Agricultural practices, including tillage, fertilization, and residue management, can affect surface runoff, soil erosion, and nutrient cycling. These processes, in turn, may adversely affect (1) quality of aquatic resources as habitat for amphibians, fish, and invertebrates, (2) costs of treating surface and ground water to meet drinking water standards, and (3) large-scale biogeochemistry. This study characterized the surface water sources of nitrogen (N) (total, nitrate [NO3−], ammonium [NH4 +], and dissolved organic N) and sediment active within 40 subbasins of the Calapooia River Basin in western Oregon in monthly samples over three cropping years. The subbasins included both independent and nested drainages, with wide ranges in tree cover, agricultural practices, slopes, and soils. Sediment and N form concentrations were tested against weather and agricultural practice variables. Subbasin land use ranged from 96% forest to 100% agriculture. Average slopes varied from 1.3% to 18.9%, and surface water quality ranged from 0.5 to 43 mg L–1 (ppm) total N maxima and 29 to 249 mg L–1 suspended sediment maxima. Total N during the winter was positively related to percentage landcover of seven common agricultural crops (nongrass seed summer annuals, established seed crops of perennial ryegrass [Lolium perenne L.], tall fescue [Schedonorus phoenix {Scop.} Holub], orchardgrass [Dactylis glomerata L.], clover [Trifolium spp.], and newly planted stands of perennial ryegrass and clover) and negatively related to cover by trees and one seed crop, Italian (annual) ryegrass (Lolium multiflorum). Results for NO3 − and total N were highly similar. Sediment concentrations were most strongly related to rainfall totals during periods of 4 and 14 days prior to sampling, with smaller effects of soil disturbance. Fourier analysis of total N over time identified four prominent groups of subbasins: those with (1) low, (2) medium, and (3) high impacts of N (up to 2, 8, and 21 mg L–1, respectively) and a strong cyclical signal peaking in December and (4) those with very high impact of N (up to 43 mg L–1) and a weak time series signal. Preponderance of N in streams draining agriculturally dominated subbasins was in the form of the NO3 − ion, implying mineralization of N that had been incorporated within plant tissue following its initial application in the spring as urea-based fertilizer. Since mineralization is driven by seasonal rainfall and temperature patterns, changes in agronomic practices designed to reduce prompt runoff of fertilizer are unlikely to achieve to more than ~24% reduction in N export to streams.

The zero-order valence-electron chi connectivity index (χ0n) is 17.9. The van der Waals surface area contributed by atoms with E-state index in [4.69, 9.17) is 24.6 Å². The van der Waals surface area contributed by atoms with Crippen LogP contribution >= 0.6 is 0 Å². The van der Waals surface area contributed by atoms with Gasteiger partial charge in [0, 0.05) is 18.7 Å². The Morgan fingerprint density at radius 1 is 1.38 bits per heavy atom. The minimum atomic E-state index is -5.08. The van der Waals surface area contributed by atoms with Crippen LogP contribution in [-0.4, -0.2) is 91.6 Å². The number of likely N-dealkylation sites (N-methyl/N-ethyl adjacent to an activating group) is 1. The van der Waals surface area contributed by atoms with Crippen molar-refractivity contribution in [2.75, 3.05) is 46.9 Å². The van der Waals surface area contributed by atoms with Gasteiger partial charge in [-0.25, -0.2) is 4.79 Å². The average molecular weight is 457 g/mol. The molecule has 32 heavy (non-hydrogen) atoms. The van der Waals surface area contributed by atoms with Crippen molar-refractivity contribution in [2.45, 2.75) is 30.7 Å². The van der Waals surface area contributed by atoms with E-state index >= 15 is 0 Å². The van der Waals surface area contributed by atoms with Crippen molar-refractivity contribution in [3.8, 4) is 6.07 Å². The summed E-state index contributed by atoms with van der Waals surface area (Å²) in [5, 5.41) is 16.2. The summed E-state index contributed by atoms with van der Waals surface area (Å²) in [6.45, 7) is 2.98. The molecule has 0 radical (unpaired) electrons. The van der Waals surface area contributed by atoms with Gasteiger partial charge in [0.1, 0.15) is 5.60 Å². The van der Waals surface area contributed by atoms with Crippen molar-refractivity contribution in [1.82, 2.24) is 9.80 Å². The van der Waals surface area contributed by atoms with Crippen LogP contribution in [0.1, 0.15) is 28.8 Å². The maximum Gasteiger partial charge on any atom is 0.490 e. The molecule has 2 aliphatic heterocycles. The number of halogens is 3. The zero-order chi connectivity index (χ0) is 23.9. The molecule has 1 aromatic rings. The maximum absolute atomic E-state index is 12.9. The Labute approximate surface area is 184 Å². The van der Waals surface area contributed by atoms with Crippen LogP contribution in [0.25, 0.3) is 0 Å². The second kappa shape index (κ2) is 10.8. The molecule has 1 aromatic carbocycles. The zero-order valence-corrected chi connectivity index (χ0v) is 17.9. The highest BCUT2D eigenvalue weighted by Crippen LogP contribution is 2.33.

Mueller-Warrant, G. W., et al.
Short Description: 
Agricultural practices, including tillage, fertilization, and residue management, affects surface runoff, soil erosion, and nutrient cycling.
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Entry Date: 
Wednesday, July 16, 2014
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8 pp.
Size and Format: 
8 1/2 x 11, online
additional authors: S. M. Griffith, G. W. Whittaker, G. M. Banowetz, W. F. Pfender, T. S. Garcia, and G. R. Giannico.
Source (Journal Article): 
Journal of Soil and Water Conservation, Vol. 67, No.3:183-201
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